September 30th, 2010
01:12 PM ET

'100 percent' chance for life on newly found planet?

An artist rendering shows the four inner planets of the Gliese 581 system and their host star.

Gliese 581g may be the new Earth.

A team of astronomers from the University of California and the Carnegie Institute of Washington say they've found a planet like ours, 20 light years (120 trillion miles) from Earth, where the basic conditions for life are good.

"The chances for life on this planet are 100 percent," Steven Vogt, a UC professor of astronomy and astrophysics says. "I have almost no doubt about it."

The planet is three times the size of Earth, but the gravity is similar.

Dr. Elizabeth Cunningham, planetarium astronomer at the Royal Observatory in Greenwich, says the discovery is a huge deal.

"It could have liquid water on the surface," she said. "That's the first step to find life."

The Gliese 581 system's orbit compared to our own solar system. The planet labeled G is the one scientists believe could very likely support life.

There are hundreds of known extrasolar planets that have been discovered in the Milky Way, but this is the first that could support life.

Earthlings won't be traveling to Gliese 581g any time soon unfortunately. Scientists say a spaceship traveling close to the speed of light would take 20 years to make this journey.

But if we did - we'd find some other things familiar. The atmosphere and gravity are similar to Earth, and if you're from the polar regions, you'd definitely feel right at home. Scientists say the highest average temperature is about -12 degrees Celcius (10 Fahrenheit), but they point out that the planet doesn't have a night and day - one side continually faces the star and the other side faces the darkness of space. This means one side is blazing hot and the other freezing cold.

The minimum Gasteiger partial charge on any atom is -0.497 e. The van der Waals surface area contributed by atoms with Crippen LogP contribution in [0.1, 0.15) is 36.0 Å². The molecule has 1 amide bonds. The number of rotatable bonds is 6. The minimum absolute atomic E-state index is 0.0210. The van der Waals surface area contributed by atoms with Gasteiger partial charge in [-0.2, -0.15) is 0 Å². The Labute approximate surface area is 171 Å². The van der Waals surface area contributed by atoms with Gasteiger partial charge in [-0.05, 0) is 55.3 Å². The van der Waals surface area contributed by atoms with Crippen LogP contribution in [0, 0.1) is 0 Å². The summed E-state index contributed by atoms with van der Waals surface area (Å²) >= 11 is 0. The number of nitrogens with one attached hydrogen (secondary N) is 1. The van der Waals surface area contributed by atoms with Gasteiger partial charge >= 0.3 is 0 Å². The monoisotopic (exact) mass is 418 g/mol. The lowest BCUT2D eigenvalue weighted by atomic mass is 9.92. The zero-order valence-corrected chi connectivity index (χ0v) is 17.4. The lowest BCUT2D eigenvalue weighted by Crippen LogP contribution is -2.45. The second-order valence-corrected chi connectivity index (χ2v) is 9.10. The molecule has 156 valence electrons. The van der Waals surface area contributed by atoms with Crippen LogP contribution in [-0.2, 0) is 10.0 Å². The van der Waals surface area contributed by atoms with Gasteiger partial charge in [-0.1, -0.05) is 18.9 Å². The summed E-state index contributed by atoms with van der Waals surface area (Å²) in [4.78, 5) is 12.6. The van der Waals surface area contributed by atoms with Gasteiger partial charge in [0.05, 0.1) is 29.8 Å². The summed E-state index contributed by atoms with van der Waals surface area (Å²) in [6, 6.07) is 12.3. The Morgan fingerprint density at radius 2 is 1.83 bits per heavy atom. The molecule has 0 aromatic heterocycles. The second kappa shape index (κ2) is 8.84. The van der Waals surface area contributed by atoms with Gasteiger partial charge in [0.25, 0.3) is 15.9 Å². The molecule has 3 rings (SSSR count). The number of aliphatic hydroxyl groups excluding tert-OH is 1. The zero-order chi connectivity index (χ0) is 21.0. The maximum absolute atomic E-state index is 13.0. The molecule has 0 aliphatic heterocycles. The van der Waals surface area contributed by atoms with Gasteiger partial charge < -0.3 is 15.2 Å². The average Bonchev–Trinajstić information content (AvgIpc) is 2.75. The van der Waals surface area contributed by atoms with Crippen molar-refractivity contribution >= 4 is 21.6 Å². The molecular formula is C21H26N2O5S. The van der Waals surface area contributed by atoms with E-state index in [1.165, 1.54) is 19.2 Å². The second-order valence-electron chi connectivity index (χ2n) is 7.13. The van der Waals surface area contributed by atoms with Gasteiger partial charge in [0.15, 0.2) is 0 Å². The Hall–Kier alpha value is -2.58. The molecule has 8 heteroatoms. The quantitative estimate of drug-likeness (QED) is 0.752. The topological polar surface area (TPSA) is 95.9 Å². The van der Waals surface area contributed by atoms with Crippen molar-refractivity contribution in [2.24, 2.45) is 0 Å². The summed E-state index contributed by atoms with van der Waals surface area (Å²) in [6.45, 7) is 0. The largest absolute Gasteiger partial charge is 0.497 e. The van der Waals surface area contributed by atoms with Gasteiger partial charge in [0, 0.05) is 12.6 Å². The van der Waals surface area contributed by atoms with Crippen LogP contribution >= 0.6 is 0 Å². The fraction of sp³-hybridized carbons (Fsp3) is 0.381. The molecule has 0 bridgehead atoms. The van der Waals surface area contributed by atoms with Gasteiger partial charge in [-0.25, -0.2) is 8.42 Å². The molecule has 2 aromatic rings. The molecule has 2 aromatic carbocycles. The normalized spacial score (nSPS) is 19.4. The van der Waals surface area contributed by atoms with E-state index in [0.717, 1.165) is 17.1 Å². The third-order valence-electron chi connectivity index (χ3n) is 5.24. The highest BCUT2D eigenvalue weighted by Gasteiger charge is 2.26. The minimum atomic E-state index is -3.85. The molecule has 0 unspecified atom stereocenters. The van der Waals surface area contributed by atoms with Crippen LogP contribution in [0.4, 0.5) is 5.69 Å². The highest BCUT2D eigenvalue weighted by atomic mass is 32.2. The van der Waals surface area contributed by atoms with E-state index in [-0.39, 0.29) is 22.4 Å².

Gliese orbits a red dwarf star called Gliese 581. Cunningham says "it's a Goldilocks planet."

"It's not too hot, it's not too cold, it's just right" for water to form, Cunningham said.

The area is called the "Goldilocks zone."

Other planets near Gliese 581g have been discovered, but they are not habitable and are mainly comprised of gas. Gliese 581g, however, is a rocky planet.

It was discovered using the Keck telescope in Hawaii which has been observing the star Gliese 581 for 11 years.

"Keck's long-term observations of the wobble of nearby stars enabled the detection of this multi-planetary system," said Mario R. Perez, Keck program scientist at NASA headquarters in Washington.

Astronomers are excited this new planet was discovered so fast and relatively close by.

"I'm surprised we found one so fast," Cunningham said. "The implication is either we were very lucky or these planets could be relatively common."

Gliese 581g is in the constellation of Libra. While Earth takes 365 days to orbit our star, the sun, Gliese 581g orbits its star in 37 days.

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Filed under: Science • Space
soundoff (1,327 Responses)
  1. John

    if we use proven scientific methods & require burden of proof in regards to facts based on sound applications of universal physics we draw the only conclusion possible with 100% absolute certainty "LIFE DOES NOT EXIST OUTSIDE OUR PLANET" We are floating aimlessly through the cosmos all alone. long term exploratory Manned space flight will never be possible due to Gamma rays from the neutron star located at the center of the universe, The planet we have is the only one we will ever get much less set foot on. Water is but a small derivative required for life to take root and propagate, It's presence does not prove life in any form especially absent the trillion other components necessary for life forms to exist.
    Although it is understandable for people to want to make peaceful contact with alien life forms from another planet so as not to feel all alone, the reality is the only possible solution for their primal needs is adopt a dog & feed it Gravy Train cause the aliens ain't there & most certainly not coming. THEY DO NOT EXIST.
    Your planet is yet another dud in this here Milky Way, be 110% certain

    September 30, 2010 at 2:31 pm | Report abuse |
    • John

      This John is not that John.

      September 30, 2010 at 2:33 pm | Report abuse |
    • Nonimus